Advertisement
question

How can stress be harmful for children?

Dr. Tanya R. Altmann, MD
Dr. Tanya R. Altmann, MD
Pediatrics
answer

Adults often talk about feeling “stressed out.” But children can get stressed out too, and may show it differently than adults. Different children handle stress in different ways. Stress that is very intense or long lasting can affect a child’s health and even make them sick. Sudden stressful events may speed up your child’s heart rate and breathing, increase blood pressure, cause muscle tension, stomachaches and headaches. Stress can also interfere with sleep, behavior and school performance. If you suspect your child is stressed, talk with your pediatrician or another specialist such as a child therapist. 
Try to keep your child away from unnecessary stressors such as violence in media, whether news or fictional. Don’t forget that your children are always listening to you and watching what you do, and they may pick up on your own stress from work or family.
It’s important to remember that children often handle stress better when they have the love and support of family and friends.
RealAge
RealAge
answer

The lower your child’s stress levels, the healthier your child will be - physically and emotionally. Stress not only can cause psychological difficulties for your child, but it may also manifest itself in a physical way. Some physical symptoms of stress may include headaches, stomach aches, difficulty breathing, and a lowered immune system.

Children deal with stress in different ways, depending on their age and developmental level as well as physical or emotional states of mind. For example, a child who is tired may react to stress in a different manner from a rested one. Notice how your child defends himself or herself from the negative effects of stress. Does he or she manage stress in a healthy way? Or does stress seem to paralyze your child, interfering with how he or she goes about daily activities? Is your child complaining of stomach aches or coming home from school in tears?

Some children are just more sensitive to stress than others. While one child may shrug off a bad day at school, another may spend hours worrying and lose sleep over the thought of going to school the following day. The way your child handles stressful situations may be just a part of his or her make-up, possibly inherited from family traits.

From Good Kids, Bad Habits: The RealAge Guide to Raising Healthy Children by Jennifer Trachtenberg.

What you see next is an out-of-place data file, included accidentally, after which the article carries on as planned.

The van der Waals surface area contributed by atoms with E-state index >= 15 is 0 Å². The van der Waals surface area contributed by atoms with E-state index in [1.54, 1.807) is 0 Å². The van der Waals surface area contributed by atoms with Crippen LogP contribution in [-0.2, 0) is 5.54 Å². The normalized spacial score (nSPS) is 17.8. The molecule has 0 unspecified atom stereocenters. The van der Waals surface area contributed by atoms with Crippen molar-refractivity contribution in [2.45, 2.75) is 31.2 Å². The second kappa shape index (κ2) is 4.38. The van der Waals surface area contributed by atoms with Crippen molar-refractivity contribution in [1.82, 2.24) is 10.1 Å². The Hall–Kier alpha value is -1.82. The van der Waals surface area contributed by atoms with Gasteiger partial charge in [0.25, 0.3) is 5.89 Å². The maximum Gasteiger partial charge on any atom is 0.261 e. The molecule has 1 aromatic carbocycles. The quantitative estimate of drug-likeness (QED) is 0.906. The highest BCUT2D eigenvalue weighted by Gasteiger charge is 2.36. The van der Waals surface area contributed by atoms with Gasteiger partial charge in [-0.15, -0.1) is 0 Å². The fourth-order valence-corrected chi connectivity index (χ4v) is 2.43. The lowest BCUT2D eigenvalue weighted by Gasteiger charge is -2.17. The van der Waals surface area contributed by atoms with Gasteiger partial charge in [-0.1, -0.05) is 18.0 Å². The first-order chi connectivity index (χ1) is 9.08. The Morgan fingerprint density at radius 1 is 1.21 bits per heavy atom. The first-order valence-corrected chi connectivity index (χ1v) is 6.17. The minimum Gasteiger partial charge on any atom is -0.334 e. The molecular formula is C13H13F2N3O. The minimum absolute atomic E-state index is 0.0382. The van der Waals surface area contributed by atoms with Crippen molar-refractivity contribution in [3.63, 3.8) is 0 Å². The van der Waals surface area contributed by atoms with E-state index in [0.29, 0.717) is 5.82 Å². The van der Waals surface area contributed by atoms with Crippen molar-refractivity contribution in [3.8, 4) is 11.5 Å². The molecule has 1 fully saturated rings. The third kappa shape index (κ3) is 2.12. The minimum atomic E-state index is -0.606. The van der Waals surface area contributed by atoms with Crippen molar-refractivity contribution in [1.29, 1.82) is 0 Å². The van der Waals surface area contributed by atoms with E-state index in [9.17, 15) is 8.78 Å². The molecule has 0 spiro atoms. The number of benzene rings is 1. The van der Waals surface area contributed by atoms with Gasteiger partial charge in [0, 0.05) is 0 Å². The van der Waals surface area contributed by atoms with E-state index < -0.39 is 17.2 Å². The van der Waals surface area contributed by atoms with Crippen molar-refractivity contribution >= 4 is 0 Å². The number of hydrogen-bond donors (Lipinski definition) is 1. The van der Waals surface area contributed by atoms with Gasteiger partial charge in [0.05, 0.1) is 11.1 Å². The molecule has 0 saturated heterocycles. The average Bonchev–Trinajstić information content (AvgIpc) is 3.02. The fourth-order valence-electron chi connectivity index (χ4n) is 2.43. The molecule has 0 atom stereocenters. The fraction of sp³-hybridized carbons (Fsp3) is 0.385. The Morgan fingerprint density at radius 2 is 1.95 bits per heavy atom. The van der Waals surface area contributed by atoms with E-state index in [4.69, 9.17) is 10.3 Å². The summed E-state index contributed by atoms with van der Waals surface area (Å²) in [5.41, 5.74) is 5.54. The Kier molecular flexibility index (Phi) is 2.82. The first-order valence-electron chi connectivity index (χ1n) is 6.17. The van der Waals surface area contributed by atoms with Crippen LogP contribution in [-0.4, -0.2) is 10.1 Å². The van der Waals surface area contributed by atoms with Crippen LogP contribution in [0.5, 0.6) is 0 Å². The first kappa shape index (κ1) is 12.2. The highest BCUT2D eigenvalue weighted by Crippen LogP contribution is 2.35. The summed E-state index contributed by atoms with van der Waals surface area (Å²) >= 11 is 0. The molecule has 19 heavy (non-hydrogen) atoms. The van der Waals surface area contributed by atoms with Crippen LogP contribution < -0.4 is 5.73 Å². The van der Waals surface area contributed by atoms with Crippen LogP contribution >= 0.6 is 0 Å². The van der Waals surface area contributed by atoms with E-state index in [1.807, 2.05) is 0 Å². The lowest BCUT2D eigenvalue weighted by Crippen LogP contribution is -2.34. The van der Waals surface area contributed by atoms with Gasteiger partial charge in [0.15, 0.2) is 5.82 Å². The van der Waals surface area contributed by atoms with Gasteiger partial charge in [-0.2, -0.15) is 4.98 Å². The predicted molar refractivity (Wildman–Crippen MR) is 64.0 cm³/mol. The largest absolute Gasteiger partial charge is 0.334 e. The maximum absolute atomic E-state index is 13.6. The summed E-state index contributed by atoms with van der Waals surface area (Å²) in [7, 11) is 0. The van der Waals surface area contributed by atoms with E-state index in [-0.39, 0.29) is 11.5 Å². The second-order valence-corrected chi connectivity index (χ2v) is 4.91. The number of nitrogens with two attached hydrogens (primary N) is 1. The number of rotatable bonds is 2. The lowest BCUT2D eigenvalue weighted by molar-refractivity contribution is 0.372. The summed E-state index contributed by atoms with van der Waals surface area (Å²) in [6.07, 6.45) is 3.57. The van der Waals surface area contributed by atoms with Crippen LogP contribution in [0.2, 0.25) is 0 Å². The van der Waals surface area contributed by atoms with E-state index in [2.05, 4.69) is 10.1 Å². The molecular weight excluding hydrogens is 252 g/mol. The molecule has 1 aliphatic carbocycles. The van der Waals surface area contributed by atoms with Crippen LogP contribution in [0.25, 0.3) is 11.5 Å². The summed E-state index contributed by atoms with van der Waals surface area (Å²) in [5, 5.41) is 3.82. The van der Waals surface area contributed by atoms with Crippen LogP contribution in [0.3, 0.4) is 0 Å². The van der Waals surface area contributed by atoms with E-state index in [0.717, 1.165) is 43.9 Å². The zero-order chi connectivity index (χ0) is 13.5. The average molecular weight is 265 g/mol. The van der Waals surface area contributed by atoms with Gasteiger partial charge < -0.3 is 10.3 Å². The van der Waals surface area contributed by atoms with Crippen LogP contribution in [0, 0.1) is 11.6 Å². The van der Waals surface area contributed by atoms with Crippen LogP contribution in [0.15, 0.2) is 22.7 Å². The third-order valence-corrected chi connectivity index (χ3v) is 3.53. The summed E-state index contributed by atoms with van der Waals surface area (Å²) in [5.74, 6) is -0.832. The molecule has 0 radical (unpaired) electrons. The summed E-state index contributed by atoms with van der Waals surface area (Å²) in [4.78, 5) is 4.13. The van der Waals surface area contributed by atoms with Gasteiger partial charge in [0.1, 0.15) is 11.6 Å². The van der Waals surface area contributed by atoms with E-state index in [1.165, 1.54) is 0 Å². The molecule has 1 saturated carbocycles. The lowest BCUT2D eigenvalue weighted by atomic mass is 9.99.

Good Kids, Bad Habits: The RealAge Guide to Raising Healthy Children

More About this Book

Good Kids, Bad Habits: The RealAge Guide to Raising Healthy Children

When kids start going on TV binges or devouring fistfuls of cookies, it's easy to say, "They'll grow out of it." More likely, they're acquiring bad habits that could lead to childhood obesity and...

Continue Learning about Stress

Intense Stress May Raise Risk for Autoimmune Disease
Intense Stress May Raise Risk for Autoimmune Disease
People who have stress-related disorders tied to traumatic life events have an increased risk for autoimmune diseases like rheumatoid arthritis, accor...
Read More
Feeling Stressed? Try Harnessing the Soothing Power of Music
Feeling Stressed? Try Harnessing the Soothing Power of Music
If you sometimes feel like your body is tied in knots or your mind just won't let your worries rest, you’re not alone. In 2021, almost 12 percent of U...
Read More
Easy (and Cheap) Stress-Relief Tips
Easy (and Cheap) Stress-Relief Tips
If you’re looking for easy ways to de-stress, a hug (or two) might just do the trick. Like a Snuggie for your insides, hugs are linked to warm, fuzzy...
Read More
What are common reactions to stressful events?
What are common reactions to stressful events? Common reactions to a stressful event include disbeli...
More Answers

Important: This content reflects information from various individuals and organizations and may offer alternative or opposing points of view. It should not be used for medical advice, diagnosis or treatment. As always, you should consult with your healthcare provider about your specific health needs.